Compared with the “for consideration” and “not recommended” of WFO treatment regimens, the univariate logistic regression analysis showed that the concordance of “recommended” regimen differed significantly for various gender, EOCG scores, N stage, pathological types, gene mutations between the two treatment regimens (Table 2). The multivariate logistic regression analysis revealed that the T stage (P<0.05), N stage (P<0.05), pathological types (P<0.001) and gene mutations (P<0.001) remarkably affected consistency of the two treatment regimens. Whereas, compared with the agreement rate for concordance of “recommended” and “for consideration” regimens, there was a statistically significant difference in the “not recommended” patients of gender, gene mutation in univariate logistic regression analysis (Table 3). The multivariate logistic regression analysis demonstrated that various gene mutations had significantly affected concordance (Table 3).

Consistency of the Influencing Factors

Table 4 shows that these adenocarcinoma patients with EGFR mutation should have chosen osimertinib according to the WFO system, but they actually chose other targeted drugs or chemotherapy drugs. In the same situation, 3 patients with ALK rearrangement positivity should choose alectinib instead of crizotinib. For adenocarcinoma patients with no genetic mutations and unknown genetic mutations, the recommended regimens are “cisplatin combined pemetrexed plus bevacizumab” or “cisplatin combined docetaxel plus bevacizumab” in WFO system. However, these patients actually used chemotherapy regimens without bevacizumab or other similar chemotherapy regimens because of cost (Table 4).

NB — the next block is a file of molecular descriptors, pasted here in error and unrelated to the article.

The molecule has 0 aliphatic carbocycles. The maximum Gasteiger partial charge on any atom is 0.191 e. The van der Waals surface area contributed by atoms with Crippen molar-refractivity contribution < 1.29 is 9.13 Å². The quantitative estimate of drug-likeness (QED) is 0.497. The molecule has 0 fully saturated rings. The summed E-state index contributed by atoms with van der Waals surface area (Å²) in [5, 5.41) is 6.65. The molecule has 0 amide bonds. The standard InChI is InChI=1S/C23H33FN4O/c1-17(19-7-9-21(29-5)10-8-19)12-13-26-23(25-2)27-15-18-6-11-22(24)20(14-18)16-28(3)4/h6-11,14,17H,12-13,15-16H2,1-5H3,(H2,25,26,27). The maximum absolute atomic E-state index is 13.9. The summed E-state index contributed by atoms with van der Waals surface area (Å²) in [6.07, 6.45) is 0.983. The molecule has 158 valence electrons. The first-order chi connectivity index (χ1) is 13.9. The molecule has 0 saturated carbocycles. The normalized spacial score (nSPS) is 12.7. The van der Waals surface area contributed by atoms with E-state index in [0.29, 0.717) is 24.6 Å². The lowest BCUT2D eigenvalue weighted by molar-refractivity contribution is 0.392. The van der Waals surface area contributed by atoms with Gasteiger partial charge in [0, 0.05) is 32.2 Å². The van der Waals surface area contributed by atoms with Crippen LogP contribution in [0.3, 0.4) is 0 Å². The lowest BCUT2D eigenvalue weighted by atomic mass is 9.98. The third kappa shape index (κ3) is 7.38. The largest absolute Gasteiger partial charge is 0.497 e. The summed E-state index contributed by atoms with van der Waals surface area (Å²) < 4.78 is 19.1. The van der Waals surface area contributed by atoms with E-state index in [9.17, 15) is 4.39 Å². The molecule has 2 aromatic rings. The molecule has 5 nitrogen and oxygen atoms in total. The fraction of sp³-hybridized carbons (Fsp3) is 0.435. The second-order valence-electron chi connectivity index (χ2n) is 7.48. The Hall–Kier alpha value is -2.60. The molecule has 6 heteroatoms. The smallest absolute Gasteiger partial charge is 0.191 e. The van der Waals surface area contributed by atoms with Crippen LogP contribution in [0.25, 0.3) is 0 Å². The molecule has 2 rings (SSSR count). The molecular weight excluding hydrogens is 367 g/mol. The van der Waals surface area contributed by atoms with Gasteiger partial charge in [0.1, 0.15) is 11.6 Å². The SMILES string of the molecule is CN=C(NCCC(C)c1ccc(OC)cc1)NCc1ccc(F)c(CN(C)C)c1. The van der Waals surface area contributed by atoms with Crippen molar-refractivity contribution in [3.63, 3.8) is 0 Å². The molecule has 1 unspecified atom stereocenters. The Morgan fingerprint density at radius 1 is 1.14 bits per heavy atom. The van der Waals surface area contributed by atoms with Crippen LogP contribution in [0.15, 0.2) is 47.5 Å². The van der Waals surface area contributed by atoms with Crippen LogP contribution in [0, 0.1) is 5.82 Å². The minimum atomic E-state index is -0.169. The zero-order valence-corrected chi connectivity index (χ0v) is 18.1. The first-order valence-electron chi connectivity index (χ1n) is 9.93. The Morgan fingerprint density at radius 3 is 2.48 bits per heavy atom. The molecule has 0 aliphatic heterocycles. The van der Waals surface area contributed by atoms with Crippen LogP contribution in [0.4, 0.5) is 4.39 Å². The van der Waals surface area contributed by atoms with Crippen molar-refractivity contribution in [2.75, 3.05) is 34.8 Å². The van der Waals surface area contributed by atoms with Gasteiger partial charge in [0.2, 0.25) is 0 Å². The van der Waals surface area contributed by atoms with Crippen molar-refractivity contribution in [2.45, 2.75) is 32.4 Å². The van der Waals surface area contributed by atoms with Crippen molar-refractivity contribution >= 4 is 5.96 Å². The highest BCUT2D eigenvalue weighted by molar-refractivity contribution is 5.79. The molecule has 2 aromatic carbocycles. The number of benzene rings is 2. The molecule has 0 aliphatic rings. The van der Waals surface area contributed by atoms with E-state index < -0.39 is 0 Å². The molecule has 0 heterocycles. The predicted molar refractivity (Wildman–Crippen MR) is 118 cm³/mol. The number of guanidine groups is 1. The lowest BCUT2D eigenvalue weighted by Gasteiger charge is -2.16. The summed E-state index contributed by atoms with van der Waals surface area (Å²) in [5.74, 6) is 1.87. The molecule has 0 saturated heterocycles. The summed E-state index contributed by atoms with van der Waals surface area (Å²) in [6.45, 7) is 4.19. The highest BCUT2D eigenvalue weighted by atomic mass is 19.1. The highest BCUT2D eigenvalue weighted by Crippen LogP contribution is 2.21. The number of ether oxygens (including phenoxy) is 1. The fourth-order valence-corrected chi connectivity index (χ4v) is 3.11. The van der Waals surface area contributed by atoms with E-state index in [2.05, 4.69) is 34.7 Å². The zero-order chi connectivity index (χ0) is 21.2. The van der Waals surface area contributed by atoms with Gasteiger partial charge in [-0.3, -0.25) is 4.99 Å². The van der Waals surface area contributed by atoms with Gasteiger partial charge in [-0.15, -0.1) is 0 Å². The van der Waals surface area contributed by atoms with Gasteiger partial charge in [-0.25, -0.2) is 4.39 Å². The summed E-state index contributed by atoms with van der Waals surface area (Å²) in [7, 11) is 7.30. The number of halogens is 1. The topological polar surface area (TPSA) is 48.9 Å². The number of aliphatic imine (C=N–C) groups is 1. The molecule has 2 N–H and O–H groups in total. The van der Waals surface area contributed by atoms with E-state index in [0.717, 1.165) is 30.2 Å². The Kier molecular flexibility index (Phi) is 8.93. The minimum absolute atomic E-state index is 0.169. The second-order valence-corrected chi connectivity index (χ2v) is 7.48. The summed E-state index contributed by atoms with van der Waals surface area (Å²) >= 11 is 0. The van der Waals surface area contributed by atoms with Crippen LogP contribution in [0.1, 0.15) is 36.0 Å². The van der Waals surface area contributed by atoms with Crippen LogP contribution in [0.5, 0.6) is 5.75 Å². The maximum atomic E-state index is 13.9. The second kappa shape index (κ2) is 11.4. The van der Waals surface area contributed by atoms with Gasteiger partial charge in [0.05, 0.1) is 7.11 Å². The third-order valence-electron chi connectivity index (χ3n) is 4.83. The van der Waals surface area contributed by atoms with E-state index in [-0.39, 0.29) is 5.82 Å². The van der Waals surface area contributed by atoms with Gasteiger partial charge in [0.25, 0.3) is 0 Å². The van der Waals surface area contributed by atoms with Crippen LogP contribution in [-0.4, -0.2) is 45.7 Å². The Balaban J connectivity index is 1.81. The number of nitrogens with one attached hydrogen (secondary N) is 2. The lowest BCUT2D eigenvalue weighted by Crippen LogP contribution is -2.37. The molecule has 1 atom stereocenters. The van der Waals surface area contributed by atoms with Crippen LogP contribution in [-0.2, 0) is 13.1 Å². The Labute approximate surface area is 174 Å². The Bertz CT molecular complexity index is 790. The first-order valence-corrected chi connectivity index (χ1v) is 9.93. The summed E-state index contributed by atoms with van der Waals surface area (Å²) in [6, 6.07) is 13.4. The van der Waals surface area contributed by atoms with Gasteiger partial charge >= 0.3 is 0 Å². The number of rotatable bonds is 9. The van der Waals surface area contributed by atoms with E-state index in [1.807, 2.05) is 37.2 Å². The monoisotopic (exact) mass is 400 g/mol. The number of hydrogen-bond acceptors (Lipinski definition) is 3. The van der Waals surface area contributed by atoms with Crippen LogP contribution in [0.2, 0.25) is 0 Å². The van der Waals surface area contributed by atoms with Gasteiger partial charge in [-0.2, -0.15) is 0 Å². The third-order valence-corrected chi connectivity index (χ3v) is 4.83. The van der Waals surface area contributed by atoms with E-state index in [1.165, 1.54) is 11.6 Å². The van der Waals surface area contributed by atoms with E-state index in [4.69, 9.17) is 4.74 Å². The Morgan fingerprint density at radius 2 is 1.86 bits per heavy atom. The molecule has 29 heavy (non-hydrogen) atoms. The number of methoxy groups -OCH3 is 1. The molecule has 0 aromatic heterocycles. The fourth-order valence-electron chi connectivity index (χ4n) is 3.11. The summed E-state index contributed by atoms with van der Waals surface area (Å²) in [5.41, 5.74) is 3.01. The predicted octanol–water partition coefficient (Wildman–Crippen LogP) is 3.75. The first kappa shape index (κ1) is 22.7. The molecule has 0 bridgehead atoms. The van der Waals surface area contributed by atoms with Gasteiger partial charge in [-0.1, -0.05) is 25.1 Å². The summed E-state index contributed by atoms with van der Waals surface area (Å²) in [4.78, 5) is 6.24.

Table 4 The Medical-Team Regimens Present “for Consideration” in Watson for Oncology System (n=157)

There was discordance between the WFO and medical-team regimens in 10.26% of patients (4/39) with deletion mutations in exon 19 of EGFR, in 71.2% of patients (5/7) with insertions in exon 20, and in 19.23% of patients (5/26) with mutations in exon 21 (Figure 2 and Table 4). The medical-team regimens are “not recommended” in the WFO, which are mainly reflected in the difference of molecularly targeted drugs (Table 4). Three patients with ALK rearrangement positivity showed consistency in the two treatment regimens.

The reasons for “for consideration” and “not recommended” regimens in 203 cases are presented in Figure 4. There were 64.53% of patients who could not afford the standard treatment because of financial burden, while 16.75% of patients (n=34) chose different drugs because of the preference of their medical team, and 15.27% of patients (n=31) could not obtain the drug in China. For example, nivolumab, pembrolizumab, and atezolizumab are not available in China during the study period. Inconsistency between the recommendations from the CSCO guidelines and NCCN guidelines accounted for 3.45% of the patients (n=7).